Mythic Cartography – The Mountains of Kong Pt. 2

04 Mar

Last week I talked about the mythical Mountains of Kong. This week I’m offering ideas for placing them into a gaming world.

Why aren’t the Mountains of Kong there?

Just a Jump to the Left – The explorers who saw the Mountains of Kong stumbled through a rift in time opened by the Great Race of Yith. The mountains exist in the antediluvian era and the rift was an attempt by the Great Race to bring their entire civilization into our time period.

Records of the mountains are based on the notes from explorers who crossed over, not realizing the true nature of what they experienced. As the Great Race’s experiments progressed the rift expanded, which is why later reports increased the size of the mountain range.

One expedition discovered the true nature of the mountains and were able to close the rift before the Great Race could complete their plans, which is why the mountains cannot be found today. Only one member of that expedition survived but his journal is discounted as the ravings of a madman.

There have been recent sightings of the Mountains of Kong. These reports have been ignored as mirages or hoaxes, but in occult circles there are fears that the Great Race has resumed their experiments.

Back to the Future – Sightings of the Mountains of Kong are projections of the future. A horrible catastrophe will shatter the landscape, causing upheaval in the land and cracking open the space-time continuum. A brilliant mathematician has calculated that the sightings of the Mountains of Kong are waves of this future sent back by the force of the disaster. She has predicted when and where the next wave will hit and assembled a team of specialists. Her hope is that by studying the projections she will be able to learn more about the crisis and how to avert it.

Will her efforts save humanity? Or could her actions be the spark that brings about the apocalypse she hopes to prevent.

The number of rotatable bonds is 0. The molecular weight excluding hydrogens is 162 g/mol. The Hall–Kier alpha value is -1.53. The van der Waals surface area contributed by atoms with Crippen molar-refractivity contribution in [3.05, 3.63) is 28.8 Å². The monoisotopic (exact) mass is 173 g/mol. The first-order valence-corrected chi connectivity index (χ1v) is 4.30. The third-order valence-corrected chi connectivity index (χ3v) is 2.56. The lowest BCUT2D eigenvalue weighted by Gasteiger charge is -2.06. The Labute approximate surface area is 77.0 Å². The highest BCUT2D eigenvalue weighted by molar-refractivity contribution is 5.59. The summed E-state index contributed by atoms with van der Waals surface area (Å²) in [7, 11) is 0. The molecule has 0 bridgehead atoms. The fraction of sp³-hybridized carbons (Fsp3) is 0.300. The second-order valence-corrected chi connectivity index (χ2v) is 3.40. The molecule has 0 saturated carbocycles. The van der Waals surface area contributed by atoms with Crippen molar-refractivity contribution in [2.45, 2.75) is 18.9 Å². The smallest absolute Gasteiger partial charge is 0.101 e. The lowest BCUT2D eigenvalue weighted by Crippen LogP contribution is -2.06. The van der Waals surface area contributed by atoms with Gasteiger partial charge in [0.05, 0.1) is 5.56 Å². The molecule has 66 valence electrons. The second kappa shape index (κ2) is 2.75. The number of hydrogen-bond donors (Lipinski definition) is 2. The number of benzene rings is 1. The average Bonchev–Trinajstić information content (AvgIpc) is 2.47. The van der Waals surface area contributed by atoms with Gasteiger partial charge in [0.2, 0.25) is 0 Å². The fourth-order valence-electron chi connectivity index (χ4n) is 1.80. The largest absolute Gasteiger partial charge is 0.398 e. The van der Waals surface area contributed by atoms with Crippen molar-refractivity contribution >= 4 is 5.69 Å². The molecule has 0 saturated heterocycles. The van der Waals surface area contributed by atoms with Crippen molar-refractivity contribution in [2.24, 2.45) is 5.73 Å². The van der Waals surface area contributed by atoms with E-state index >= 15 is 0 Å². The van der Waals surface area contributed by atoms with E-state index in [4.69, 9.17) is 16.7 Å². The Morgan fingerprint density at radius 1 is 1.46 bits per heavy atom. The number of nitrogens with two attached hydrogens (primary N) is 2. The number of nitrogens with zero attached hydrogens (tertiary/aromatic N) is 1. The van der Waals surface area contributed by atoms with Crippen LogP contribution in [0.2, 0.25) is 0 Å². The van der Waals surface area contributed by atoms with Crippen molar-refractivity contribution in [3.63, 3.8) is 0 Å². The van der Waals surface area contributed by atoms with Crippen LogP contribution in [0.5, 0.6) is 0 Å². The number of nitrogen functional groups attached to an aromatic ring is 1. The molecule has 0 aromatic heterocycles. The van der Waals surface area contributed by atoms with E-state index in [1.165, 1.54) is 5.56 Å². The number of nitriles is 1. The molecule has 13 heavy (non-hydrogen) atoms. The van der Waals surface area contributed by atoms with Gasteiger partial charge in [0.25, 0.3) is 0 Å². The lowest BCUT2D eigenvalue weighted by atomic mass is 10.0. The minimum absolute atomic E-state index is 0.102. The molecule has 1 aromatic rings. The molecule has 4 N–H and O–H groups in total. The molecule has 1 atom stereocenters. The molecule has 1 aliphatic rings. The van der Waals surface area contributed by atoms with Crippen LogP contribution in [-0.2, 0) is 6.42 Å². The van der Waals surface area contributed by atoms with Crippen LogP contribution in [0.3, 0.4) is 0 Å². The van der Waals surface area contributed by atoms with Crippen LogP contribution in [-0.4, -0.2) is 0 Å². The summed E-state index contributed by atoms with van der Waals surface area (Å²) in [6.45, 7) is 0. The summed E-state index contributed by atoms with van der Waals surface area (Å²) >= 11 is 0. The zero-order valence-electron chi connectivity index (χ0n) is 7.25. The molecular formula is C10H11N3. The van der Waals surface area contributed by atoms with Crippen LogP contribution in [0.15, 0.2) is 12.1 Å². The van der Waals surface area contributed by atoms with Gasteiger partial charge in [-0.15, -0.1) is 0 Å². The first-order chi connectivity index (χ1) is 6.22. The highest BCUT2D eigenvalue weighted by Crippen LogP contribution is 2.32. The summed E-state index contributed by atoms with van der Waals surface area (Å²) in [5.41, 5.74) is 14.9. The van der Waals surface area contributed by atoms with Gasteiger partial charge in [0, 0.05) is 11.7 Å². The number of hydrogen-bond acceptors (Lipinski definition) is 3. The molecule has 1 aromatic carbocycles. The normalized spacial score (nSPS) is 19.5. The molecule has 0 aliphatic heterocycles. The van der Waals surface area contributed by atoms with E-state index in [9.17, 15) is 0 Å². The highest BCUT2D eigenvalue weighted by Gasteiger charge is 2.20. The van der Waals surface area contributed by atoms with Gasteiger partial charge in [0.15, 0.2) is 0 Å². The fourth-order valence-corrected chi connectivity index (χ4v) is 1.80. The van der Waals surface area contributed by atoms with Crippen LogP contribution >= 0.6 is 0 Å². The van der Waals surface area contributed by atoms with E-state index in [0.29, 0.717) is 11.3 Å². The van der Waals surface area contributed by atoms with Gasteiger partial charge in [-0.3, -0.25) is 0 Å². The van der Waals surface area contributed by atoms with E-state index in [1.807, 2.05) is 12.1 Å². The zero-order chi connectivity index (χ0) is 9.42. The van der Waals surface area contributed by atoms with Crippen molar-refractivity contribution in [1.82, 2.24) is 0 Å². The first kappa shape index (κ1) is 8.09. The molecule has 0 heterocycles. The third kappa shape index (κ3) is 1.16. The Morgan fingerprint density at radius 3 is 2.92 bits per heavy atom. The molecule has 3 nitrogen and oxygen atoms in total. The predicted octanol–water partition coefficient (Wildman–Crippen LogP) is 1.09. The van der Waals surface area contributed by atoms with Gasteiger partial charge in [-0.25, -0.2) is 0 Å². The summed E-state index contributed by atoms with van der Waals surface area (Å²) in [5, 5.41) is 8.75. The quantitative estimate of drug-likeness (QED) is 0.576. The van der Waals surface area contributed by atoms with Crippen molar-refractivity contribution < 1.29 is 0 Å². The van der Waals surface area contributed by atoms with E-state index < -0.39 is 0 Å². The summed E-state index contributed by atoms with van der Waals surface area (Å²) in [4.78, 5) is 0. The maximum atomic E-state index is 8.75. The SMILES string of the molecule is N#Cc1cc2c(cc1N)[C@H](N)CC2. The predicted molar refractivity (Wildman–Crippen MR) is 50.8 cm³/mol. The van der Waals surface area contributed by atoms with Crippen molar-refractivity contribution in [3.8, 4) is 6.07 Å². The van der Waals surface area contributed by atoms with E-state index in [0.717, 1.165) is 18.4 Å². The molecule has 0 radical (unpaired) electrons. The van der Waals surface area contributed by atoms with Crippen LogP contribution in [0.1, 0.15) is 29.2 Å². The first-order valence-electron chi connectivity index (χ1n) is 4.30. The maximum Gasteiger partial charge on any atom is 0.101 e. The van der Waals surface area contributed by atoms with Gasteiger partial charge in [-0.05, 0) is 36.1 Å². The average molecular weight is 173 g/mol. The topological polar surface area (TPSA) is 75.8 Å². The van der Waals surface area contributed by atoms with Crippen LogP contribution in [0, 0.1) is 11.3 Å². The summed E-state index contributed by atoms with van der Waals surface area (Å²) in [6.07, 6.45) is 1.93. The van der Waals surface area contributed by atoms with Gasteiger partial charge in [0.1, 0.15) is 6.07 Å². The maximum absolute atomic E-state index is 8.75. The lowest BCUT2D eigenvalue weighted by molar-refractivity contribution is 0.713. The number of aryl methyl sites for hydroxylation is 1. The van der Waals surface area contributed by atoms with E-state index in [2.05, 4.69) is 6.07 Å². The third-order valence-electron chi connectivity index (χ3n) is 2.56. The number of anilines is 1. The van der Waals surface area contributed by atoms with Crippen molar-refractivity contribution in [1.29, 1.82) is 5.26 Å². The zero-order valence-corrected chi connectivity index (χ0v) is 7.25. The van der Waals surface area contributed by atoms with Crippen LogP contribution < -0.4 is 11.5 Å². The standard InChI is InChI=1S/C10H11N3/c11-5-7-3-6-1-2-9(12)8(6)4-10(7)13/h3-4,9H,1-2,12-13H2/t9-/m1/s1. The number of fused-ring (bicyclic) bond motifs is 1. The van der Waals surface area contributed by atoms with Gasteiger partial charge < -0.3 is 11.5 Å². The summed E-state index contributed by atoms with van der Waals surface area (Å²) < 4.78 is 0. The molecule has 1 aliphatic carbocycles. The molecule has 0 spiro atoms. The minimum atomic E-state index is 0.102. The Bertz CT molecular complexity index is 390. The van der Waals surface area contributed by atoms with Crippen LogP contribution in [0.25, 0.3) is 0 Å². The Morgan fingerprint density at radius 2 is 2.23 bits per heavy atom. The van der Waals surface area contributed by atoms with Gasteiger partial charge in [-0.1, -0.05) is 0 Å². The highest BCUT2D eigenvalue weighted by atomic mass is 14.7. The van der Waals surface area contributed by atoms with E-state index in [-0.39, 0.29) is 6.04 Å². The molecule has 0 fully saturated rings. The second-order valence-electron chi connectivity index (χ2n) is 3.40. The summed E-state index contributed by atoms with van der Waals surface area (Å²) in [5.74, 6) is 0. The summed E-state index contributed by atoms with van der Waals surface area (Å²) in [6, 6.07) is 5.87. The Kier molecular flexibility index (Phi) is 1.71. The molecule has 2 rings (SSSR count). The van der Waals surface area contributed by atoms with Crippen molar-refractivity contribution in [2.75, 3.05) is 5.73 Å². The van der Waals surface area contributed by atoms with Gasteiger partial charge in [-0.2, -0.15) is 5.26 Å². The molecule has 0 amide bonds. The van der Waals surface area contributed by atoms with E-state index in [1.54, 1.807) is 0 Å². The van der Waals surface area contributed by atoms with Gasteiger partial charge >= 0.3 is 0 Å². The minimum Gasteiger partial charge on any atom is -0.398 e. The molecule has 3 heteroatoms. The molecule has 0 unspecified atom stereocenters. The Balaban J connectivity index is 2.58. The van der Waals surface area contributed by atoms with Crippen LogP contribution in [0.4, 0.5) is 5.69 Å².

These Aren’t the Droids you’re Looking for –  Early expeditions stumbled upon an ancient civilization, whose hidden underground city holds secrets that its guardians decided mankind wasn’t ready to know. The guardians of the city manipulated the minds of the explorers, inverting their memories to make it impossible for them to locate the city again. Instead of an underground city in a hidden valley, the expedition remembers a vast mountain range. Attempts to return were thwarted, as the explorers sought in vain for peaks that do not exist.

You Shall Not Pass – In the early 18th century, African shamans were waging a war with powerful otherworldly spirits. Demons rose up with great beasts and mighty armies. The shamans used powerful rituals to conjure up mountainous barriers to block their advance, pen them in, and allow their warriors to destroy the demons. Eventually they were triumphant, but the cost was high and nearly all the shamans perished.

European explorers stumbled upon the edges of the battle, seeing only the mountain ranges summoned by the rituals without understanding their true purpose. The secret of the spirit war went unknown or discounted by the Europeans, except in certain esoteric lodges.

Other Worlds – The idea of the mythical mountain range can be transported to another world. For maximum effect it would be good to use an iconic world such as Greyhawk. Imagine a party of adventurers setting out from the Flanaess, equipped with a map by the Darlene the master cartographer.

But when they reach the Hellfurnaces, they find nothing. No volcanic mountain range, no Sea of Dust, just endless steppes.

Bonus points if you’re running the game for a bunch of old school grognards. I know it’d throw me for a loop.


Posted by on March 4, 2014 in Fantasy, Gaming, Maps


Tags: , , , , ,

2 responses to “Mythic Cartography – The Mountains of Kong Pt. 2

  1. Matt

    March 4, 2014 at 4:20 PM

    I’m a bit surprised you used the Great Race of Yith for the Cthulhian adventure tag. I had my money on a portal to the Dreamlands.

    • Fractalbat

      March 5, 2014 at 9:23 AM

      It certainly would fit right in.


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